Bossa Nova is a company committed to bringing you a home robot in the very near future. Its latest model was announced at Robotbusiness. There's an SDK and you can start thinking up uses for it right now.
It is generally believed that the domestic robot market is the next big thing - when exactly 'next' is, is more of a problem. Bossa Nova has been trying to break into the big time robot market by first making robotic toys. This isn't a silly idea because the robotic toy market, being part of the general toy market, is a thriving marketplace.
Bossa Nova is now aiming to move from toys to bring you the equivalent of the Jetson's Rosie the robot, but its latest design, mObi isn't quite there yet, but it is an interesting design.
As soon as you look at it, it is clear that this is a robot that balances on a ball to get about. This sort of robot locomotion, ballbot, was invented at Carnegie Mellon's Robotics Institute. The ballbot is capable of moving in any direction and of course turning on the spot. The only problem is that it is going to fall over as soon as the power is off. The solution to this problem is to deploy three-legged stand. It is claimed that the ballbot allows mObi to move around a "human" environment better than a wheeled robot. Of course this means that mObi has the "Dalek" problem, i.e. no ability to cope with steps or stairs.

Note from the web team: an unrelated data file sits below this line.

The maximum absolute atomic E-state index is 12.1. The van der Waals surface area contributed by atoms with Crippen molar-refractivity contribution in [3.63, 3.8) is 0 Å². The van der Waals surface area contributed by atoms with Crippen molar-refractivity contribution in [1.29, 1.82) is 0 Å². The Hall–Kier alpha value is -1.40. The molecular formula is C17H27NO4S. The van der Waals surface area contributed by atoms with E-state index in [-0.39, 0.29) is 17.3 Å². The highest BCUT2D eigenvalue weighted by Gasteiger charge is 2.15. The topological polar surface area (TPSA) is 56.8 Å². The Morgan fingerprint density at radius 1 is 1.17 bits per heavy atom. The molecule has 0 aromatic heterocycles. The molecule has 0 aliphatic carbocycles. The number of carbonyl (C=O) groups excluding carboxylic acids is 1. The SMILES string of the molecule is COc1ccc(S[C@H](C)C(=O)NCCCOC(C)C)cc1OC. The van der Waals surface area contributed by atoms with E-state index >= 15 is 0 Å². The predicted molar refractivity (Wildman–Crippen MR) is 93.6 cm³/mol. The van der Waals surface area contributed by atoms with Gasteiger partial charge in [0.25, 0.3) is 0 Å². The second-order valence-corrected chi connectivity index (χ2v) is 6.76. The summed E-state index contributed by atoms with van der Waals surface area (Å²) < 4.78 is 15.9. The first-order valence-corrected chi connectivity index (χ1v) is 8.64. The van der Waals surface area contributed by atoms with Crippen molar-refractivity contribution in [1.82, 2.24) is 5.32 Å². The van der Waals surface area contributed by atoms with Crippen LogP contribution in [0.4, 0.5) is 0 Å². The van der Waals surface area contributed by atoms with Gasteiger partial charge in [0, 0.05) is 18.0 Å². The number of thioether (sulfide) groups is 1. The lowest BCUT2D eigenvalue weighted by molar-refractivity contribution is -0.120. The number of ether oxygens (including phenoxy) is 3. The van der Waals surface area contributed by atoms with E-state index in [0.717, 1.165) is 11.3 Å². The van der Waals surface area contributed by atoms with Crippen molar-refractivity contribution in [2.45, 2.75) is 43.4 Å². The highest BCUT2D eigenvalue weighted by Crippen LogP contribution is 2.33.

The hardware in mObi is interesting . An Intel processor runs either Windows or ROS (Robot Operating System) Its main sensor is a PrimeSense 3D camera, i.e. a Kinect-like device. Apart from this it isn't clear what other facilities will be available.
So what can you use a robot like this for?
Without any manipulators, its functions are limited to telepresence or surveillance duties. Bossa Nova intends mObi to be used for research in human-robot interaction studies but this is probably aiming a bit too low. There will soon be an SDK and more information. The plan is for mObi to be availalbe next year.
Last week Brendan Eich was appointed CEO of Mozilla. Yesterday he resigned that position and left the company he co-founded 15 years ago, saying "I will be taking time before I decide what to do next. [ ... ]